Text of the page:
James Musson

March 9, 2021

Apostrophe Catastrophe

I wrote the contents of this post a few years ago to help me understand when apostrophes should and shouldn't be used. I offer it in case it's of help to others.

Let's start by forgetting any notion that the presence of the letter "s" automatically attracts an apostrophe. There are lots of cases where the "s" is fine without an apostrophe.

There are two reasons to use an apostrophe:
  1. Possession: to say that something belongs to something, e.g. "My brother's cat."
  2. Contractions: when a letter (or several letters) have been missed out, e.g. "Don't" or "You're".

That's it. Apostrophes are never used for plurals.

Let's look at each reason in turn.

This is used when you want to say that something is possessed by or belongs to another thing, e.g. "My brother's walrus."

1. Singular nouns
Just add an apostrophe then an "s" to the end of the word that the thing belongs to. If you're talking about a hat that belongs to Geoff, write "Geoff's hat".

2. Other cases
But what happens when the word already has an "s" on the end? It depends why that "s" is there.

3. Plural nouns
Most plural words in English end in "s". If the word ends in an "s" because it is plural, add the apostrophe after the "s". For example:
  • "My brothers' cat" = the cat belonging to my brothers
  • "The members' meeting" = the meeting for members
  • "My sisters' dresses" = the dresses belonging to my sisters
  • "Ladies' clothes" = the clothes belonging to or for ladies

(Tip: rearranging the sentences like this can help you to see what the word would be without the "s" sound at the end, so you know where you stand with adding the apostrophe.)

But watch out for words which are plural without an "s", like "men", "women" and "children". In this case, you can add an apostrophe and "s" in the same way as with singular nouns, to make, e.g. "men's", "women's" and "children's".

Words which just end in "s" anyway
Quite a few names just end in "s", like "James", "Jones" or "Cerys". In this case it would be confusing to add the apostrophe before the "s", because that creates confusion about what the name actually is (e.g. " Jame's" — is the name really "Jame"?).

In this case, treat the word the same as a singular noun (which it is!), and add an apostrophe and "s":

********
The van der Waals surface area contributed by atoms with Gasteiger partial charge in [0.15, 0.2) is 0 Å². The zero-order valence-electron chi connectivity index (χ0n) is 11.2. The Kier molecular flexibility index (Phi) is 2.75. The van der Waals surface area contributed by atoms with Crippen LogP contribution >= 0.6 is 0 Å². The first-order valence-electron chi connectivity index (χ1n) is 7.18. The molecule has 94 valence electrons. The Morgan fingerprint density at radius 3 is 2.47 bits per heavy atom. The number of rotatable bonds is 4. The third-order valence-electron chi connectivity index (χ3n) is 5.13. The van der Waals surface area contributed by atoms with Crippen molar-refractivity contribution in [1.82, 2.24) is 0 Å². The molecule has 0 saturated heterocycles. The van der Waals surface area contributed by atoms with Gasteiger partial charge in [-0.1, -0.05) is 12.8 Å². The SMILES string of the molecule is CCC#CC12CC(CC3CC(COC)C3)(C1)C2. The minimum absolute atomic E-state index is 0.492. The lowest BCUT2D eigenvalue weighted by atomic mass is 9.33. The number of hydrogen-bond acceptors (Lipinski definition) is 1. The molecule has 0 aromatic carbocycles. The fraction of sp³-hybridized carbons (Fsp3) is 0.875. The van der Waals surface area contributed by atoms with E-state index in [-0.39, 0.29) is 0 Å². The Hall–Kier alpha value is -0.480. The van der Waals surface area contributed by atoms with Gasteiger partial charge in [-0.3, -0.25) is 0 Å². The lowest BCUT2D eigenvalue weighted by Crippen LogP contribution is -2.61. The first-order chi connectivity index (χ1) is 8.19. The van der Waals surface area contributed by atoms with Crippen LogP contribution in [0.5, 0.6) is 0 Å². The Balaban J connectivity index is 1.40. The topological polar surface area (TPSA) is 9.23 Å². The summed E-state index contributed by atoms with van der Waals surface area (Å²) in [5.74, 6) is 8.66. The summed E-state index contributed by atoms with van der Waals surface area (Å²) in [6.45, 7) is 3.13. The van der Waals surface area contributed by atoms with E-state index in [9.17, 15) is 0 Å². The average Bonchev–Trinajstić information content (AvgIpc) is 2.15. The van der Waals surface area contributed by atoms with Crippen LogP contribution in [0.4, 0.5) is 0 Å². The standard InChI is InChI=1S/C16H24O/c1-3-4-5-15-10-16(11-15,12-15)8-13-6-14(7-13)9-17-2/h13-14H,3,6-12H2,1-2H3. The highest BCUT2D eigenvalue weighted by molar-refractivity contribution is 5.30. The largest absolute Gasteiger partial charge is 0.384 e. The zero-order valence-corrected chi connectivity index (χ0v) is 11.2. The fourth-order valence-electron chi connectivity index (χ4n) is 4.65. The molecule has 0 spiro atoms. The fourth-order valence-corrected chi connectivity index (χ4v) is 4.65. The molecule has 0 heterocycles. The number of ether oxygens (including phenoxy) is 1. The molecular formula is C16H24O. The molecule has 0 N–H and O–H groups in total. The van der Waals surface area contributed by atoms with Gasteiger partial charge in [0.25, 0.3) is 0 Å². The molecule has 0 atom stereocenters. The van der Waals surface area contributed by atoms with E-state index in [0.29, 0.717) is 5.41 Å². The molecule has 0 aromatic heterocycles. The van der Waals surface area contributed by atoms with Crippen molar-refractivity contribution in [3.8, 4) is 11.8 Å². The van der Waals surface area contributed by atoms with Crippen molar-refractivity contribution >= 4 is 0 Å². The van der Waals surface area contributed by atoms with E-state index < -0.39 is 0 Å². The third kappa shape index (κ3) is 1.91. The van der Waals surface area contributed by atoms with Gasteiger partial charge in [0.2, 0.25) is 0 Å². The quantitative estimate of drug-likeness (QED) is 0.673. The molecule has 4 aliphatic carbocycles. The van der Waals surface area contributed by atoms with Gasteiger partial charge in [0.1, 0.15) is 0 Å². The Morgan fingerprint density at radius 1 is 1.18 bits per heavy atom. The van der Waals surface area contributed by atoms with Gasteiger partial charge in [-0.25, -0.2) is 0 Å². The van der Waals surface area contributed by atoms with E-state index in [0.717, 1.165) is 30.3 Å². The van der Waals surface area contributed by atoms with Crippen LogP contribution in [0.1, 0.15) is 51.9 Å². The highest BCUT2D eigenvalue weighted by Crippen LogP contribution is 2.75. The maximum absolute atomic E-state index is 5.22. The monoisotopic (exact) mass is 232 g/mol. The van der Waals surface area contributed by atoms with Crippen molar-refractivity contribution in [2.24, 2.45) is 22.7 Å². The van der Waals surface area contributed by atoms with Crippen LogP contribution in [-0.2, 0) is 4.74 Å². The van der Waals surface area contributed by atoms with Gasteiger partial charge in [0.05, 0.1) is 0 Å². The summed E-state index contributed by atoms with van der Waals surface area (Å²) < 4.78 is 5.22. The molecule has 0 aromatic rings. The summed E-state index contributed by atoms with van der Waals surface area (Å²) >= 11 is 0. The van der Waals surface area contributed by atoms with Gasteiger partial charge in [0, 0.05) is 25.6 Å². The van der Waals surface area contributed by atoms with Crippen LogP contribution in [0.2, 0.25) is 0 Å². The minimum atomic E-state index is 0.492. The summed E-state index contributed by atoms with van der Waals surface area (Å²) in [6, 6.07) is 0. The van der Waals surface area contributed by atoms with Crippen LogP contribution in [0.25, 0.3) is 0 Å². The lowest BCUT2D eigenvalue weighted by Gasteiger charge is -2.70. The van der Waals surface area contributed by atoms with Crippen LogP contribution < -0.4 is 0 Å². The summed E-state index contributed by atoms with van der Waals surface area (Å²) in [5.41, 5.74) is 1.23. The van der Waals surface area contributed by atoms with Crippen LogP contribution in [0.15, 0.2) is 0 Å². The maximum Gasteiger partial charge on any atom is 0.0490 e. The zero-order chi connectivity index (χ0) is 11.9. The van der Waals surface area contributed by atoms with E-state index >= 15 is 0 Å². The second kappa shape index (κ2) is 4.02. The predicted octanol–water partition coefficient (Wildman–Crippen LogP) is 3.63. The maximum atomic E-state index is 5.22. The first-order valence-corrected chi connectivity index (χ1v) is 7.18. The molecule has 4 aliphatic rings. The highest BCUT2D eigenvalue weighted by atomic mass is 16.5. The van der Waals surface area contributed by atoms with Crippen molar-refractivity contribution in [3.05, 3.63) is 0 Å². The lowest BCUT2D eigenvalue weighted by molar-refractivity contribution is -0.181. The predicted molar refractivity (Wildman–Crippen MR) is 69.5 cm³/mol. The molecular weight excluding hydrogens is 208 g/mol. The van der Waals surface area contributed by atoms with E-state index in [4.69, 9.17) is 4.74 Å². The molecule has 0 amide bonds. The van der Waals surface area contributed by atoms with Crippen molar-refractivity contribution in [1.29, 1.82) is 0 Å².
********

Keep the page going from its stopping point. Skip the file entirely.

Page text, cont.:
• "James's book" = the book belonging to James
  • "Jones's butchers" = the butchers (shop) belonging to Jones 
  • "Cerys's telephone" = the telephone belonging to Cerys

You may see these sorts of possessive written without the last "s", which is perfectly acceptable, but it may help you to remember the rules more consistently if you add it in, as we have here.

If it's a plural name and it's possessive, put the apostrophe after the "s", as you would do with any other plural noun. For example:
  • "The Smiths' barbecue cooks a mean steak." = the barbecue belonging to (all) the Smiths.
  • "The Castros' penchant for dictatorship was worrying the neighbours." = all of the Castros have a penchant for dictatorship.

An apostrophe is also used to indicate when a letter, or several letters, have been missed out of a word. Common examples include:
  • "Don't" = "Do not"
  • "Won't" = "Will not"
  • "Let's" = "Let us"
  • "You're" = "You are"

It can be hard to spot these, because they are spoken out in the contracted form. If you are aware of the full form, try to see if this would fit in the same context as you have used the contracted form, and, if so, spell it with an apostrophe.

For example, both of these work as sentences:
  • "You're a funny bean."
  • "You are a funny bean."

Or try these:
  • "Let's meet again at 2pm."
  • "Let us meet again at 2pm."

“Its" vs. "It's"
These often play the role of archenemy to the careful writer, but they illustrate very well the two reasons to use an apostrophe that we have been discussing here. One is a possessive, and one is a contraction.
  • "Its" = belonging to "it" — possessive
  • "It's" = "it is" or "it has" — contraction

Trying it out
But how would you know which to use in a sentence? Try sounding out your sentence with "its" and "it is" (the possessive and the contracted form expanded) and see which best fits.

For example, consider this sentence: "It is a very nice day today."

"It is" makes sense here, so if you substituted "It's" you would be using the contracted form. Another way to write the sentence is, "It's a very nice day today."

But consider this sentence: "Its sharp claws make the cat hard to love". You're not trying to say, "It is sharp claws . . . ", but rather that the claws belonging to the cat make it hard to love. No need for an apostrophe.

In summary: if you're trying to say "it is", use an apostrophe. If something belongs to it, don't use an apostrophe.

Comparing "its" with other possessives
We may think, after the first section, that "its" seems a bit unusual because it indicates possession but does not have an apostrophe with its "s". But consider these possessives:
  • "Yours"
  • "His"
  • "Hers"
  • "Mine"
  • "Theirs"

These are known as "possessive pronouns" and they don't need apostrophes to indicate possession, because that's their whole job as words.

If it helps, try to think of "Its" as equivalent to "Yours" and "Theirs". None of them need apostrophes.

There are two main places to use an apostrophe:
  • Possession — when something belongs to something: "Brian's book was simply riveting."
  • Contractions — when a letter or several letters have been missed out: “Brian's going out in a minute."

Never use an apostrophe for a plural or just because there's an "s" there. Ask yourself whether the "s" is there to indicate possession or whether you've missed some letters out, and try to say the sentence a different way to see what the "s" sound is there for.

Enjoy using apostrophes ever more appropriately! And avoiding an apostrophe catastrophe.

About James Musson

~ Big fan of cornflakes and custard. Together. ~